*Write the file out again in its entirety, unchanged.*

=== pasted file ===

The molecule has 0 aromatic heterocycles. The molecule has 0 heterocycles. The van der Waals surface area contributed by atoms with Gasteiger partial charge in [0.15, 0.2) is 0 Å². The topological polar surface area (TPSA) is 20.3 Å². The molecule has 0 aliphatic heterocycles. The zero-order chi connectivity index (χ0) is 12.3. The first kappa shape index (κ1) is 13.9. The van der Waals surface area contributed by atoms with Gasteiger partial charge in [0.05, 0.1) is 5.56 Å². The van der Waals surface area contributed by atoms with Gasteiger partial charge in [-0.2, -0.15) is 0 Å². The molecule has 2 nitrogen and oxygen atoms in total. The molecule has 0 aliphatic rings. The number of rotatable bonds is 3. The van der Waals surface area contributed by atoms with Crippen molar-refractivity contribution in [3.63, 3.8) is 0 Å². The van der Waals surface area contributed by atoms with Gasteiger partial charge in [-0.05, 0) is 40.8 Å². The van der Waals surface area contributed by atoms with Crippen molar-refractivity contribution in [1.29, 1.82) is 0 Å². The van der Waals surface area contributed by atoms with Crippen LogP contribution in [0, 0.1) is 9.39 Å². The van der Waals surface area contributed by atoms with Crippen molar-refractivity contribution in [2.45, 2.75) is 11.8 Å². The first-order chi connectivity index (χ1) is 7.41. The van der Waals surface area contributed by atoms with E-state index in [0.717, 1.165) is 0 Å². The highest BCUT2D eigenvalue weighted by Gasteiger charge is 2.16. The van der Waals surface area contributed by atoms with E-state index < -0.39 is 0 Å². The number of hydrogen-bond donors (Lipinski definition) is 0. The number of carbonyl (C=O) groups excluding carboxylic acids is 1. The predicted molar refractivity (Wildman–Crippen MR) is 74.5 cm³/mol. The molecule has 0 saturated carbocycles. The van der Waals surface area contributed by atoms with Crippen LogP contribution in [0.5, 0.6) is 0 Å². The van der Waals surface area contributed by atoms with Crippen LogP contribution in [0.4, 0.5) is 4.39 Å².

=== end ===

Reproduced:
The molecule has 0 aromatic heterocycles. The molecule has 0 heterocycles. The van der Waals surface area contributed by atoms with Gasteiger partial charge in [0.15, 0.2) is 0 Å². The topological polar surface area (TPSA) is 20.3 Å². The molecule has 0 aliphatic heterocycles. The zero-order chi connectivity index (χ0) is 12.3. The first kappa shape index (κ1) is 13.9. The van der Waals surface area contributed by atoms with Gasteiger partial charge in [0.05, 0.1) is 5.56 Å². The van der Waals surface area contributed by atoms with Gasteiger partial charge in [-0.2, -0.15) is 0 Å². The molecule has 2 nitrogen and oxygen atoms in total. The molecule has 0 aliphatic rings. The number of rotatable bonds is 3. The van der Waals surface area contributed by atoms with Crippen molar-refractivity contribution in [3.63, 3.8) is 0 Å². The van der Waals surface area contributed by atoms with Gasteiger partial charge in [-0.05, 0) is 40.8 Å². The van der Waals surface area contributed by atoms with Crippen molar-refractivity contribution in [1.29, 1.82) is 0 Å². The van der Waals surface area contributed by atoms with Crippen LogP contribution in [0, 0.1) is 9.39 Å². The van der Waals surface area contributed by atoms with Crippen molar-refractivity contribution in [2.45, 2.75) is 11.8 Å². The first-order chi connectivity index (χ1) is 7.41. The van der Waals surface area contributed by atoms with E-state index in [0.717, 1.165) is 0 Å². The highest BCUT2D eigenvalue weighted by Gasteiger charge is 2.16. The van der Waals surface area contributed by atoms with E-state index < -0.39 is 0 Å². The number of hydrogen-bond donors (Lipinski definition) is 0. The number of carbonyl (C=O) groups excluding carboxylic acids is 1. The predicted molar refractivity (Wildman–Crippen MR) is 74.5 cm³/mol. The molecule has 0 saturated carbocycles. The van der Waals surface area contributed by atoms with Crippen LogP contribution in [0.5, 0.6) is 0 Å². The van der Waals surface area contributed by atoms with Crippen LogP contribution in [0.4, 0.5) is 4.39 Å².